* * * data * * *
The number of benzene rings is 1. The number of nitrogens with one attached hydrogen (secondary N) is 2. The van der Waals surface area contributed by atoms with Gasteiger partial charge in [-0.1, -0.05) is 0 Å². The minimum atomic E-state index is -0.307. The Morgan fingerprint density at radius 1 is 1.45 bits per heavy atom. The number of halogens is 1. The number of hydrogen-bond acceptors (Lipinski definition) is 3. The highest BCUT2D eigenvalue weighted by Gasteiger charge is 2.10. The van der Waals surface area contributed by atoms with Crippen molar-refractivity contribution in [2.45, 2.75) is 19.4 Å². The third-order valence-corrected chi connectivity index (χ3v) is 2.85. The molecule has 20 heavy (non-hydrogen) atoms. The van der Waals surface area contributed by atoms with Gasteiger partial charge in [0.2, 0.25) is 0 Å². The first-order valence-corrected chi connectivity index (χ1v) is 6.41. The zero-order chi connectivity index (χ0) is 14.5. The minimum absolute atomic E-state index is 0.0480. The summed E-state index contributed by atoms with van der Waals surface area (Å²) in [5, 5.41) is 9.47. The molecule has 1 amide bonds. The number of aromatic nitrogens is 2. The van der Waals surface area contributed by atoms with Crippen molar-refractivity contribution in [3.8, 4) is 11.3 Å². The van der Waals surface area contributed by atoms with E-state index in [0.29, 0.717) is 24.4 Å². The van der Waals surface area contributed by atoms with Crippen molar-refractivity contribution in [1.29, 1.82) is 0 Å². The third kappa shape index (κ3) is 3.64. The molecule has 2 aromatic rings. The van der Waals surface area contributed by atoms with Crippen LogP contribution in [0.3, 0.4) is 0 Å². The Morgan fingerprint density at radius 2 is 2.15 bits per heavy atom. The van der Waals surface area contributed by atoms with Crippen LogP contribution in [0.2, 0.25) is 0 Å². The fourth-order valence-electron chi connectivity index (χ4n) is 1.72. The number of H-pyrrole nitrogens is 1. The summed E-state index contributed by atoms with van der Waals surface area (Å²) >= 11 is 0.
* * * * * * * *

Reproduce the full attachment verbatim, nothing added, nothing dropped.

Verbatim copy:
The number of benzene rings is 1. The number of nitrogens with one attached hydrogen (secondary N) is 2. The van der Waals surface area contributed by atoms with Gasteiger partial charge in [-0.1, -0.05) is 0 Å². The minimum atomic E-state index is -0.307. The Morgan fingerprint density at radius 1 is 1.45 bits per heavy atom. The number of halogens is 1. The number of hydrogen-bond acceptors (Lipinski definition) is 3. The highest BCUT2D eigenvalue weighted by Gasteiger charge is 2.10. The van der Waals surface area contributed by atoms with Crippen molar-refractivity contribution in [2.45, 2.75) is 19.4 Å². The third-order valence-corrected chi connectivity index (χ3v) is 2.85. The molecule has 20 heavy (non-hydrogen) atoms. The van der Waals surface area contributed by atoms with Gasteiger partial charge in [0.2, 0.25) is 0 Å². The first-order valence-corrected chi connectivity index (χ1v) is 6.41. The zero-order chi connectivity index (χ0) is 14.5. The minimum absolute atomic E-state index is 0.0480. The summed E-state index contributed by atoms with van der Waals surface area (Å²) in [5, 5.41) is 9.47. The molecule has 1 amide bonds. The number of aromatic nitrogens is 2. The van der Waals surface area contributed by atoms with Crippen molar-refractivity contribution in [3.8, 4) is 11.3 Å². The van der Waals surface area contributed by atoms with E-state index in [0.29, 0.717) is 24.4 Å². The van der Waals surface area contributed by atoms with Crippen molar-refractivity contribution in [1.29, 1.82) is 0 Å². The third kappa shape index (κ3) is 3.64. The molecule has 2 aromatic rings. The van der Waals surface area contributed by atoms with Crippen LogP contribution in [0.3, 0.4) is 0 Å². The Morgan fingerprint density at radius 2 is 2.15 bits per heavy atom. The van der Waals surface area contributed by atoms with Crippen LogP contribution in [0.2, 0.25) is 0 Å². The fourth-order valence-electron chi connectivity index (χ4n) is 1.72. The number of H-pyrrole nitrogens is 1. The summed E-state index contributed by atoms with van der Waals surface area (Å²) >= 11 is 0.